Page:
When it comes to maternity leave and pay there’s a lot to look at, so in this article we’ll talk you through the various stages of pregnancy and what you need to do and what your employer has to do:
- Ante-natal care
- Maternity leave
- Notification to your boss
- Returning to work
1.) Ante-natal care
Regardless of how long you’ve been with your business, every single pregnant employee is entitled to paid time off for ante-natal appointments that’ve been made on the back of advice from a registered medical practitioner, midwife or nurse.
So, this means that ante-natal care isn’t limited to just medical examinations. It covers things like relaxation classes and parentcraft classes too. Just make sure you provide your boss with a certificate from a registered medical practitioner (that means GP, midwife or nurse) proving you’re pregnant.
Employees have to get paid their normal hourly rate of pay. This can be worked out by dividing the employee’s week’s pay by the number of hours they usually work in a week.
2.) Maternity leave
Ordinary maternity leave can begin any time up to the birth of your baby – but no earlier than the 11th week before the expected due date.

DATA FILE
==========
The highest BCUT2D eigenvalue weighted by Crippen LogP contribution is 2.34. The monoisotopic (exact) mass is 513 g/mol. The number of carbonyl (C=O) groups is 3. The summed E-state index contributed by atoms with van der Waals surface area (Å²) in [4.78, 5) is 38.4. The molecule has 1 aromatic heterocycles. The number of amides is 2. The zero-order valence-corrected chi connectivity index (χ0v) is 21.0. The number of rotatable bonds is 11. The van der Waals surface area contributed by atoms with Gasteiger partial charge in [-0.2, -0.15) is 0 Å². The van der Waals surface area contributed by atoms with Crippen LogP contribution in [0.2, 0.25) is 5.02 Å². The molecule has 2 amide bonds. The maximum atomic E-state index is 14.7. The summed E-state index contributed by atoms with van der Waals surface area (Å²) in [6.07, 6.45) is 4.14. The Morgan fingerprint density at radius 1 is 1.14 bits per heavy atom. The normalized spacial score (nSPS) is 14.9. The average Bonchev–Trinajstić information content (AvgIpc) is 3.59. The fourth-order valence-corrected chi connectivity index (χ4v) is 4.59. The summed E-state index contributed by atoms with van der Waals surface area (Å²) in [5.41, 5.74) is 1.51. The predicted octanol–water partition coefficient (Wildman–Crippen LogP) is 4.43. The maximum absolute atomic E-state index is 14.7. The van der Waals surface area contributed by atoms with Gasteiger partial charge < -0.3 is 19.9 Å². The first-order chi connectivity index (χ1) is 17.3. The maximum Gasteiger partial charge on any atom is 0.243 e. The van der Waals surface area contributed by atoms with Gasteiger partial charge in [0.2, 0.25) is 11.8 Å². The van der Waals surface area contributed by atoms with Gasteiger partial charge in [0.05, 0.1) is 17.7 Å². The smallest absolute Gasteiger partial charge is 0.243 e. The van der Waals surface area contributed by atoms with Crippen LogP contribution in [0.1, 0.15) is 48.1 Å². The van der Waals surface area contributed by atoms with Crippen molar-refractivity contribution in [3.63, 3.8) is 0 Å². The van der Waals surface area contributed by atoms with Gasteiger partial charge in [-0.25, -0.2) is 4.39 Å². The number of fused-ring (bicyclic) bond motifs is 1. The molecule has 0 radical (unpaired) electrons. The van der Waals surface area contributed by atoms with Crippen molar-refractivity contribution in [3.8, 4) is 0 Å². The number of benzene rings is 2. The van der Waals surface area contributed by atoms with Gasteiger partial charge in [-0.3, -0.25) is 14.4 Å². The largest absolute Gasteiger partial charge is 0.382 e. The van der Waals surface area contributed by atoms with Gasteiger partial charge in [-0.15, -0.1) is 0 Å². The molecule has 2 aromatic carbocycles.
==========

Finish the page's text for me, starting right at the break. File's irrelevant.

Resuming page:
If an unforeseen event like a pregnancy related illness or a premature birth triggers a maternity absence, then ordinary maternity leave starts from the day after the event.
3.) Notification to your boss
You need to notify your boss that you’re pregnant before or during the 15th week ahead of the EWC, or as soon as is reasonably practical giving them details from the form MATB1, letting them know when you plan to begin your maternity leave.
Your boss has 28 days to acknowledge it. Then they should carry out an expectant mothers risk assessment and review it every three months.
4) Returning to work
You have a statutory right to return to the position you held before going on leave.
If you want to return sooner than your full maternity leave entitlement, then you need to give your employer at least eight week’s notice.
The Protection from Redundancy (Pregnancy and Family Leave) Act 2023 comes into force on 24th July 2023 (though won’t be implemented right away). It starts that protection from when an expectant mother notifies their employer of their pregnancy and extends that protection from when an expectant mother notifies their employer of their pregnancy and extends that protection for a period following their return from maternity leave.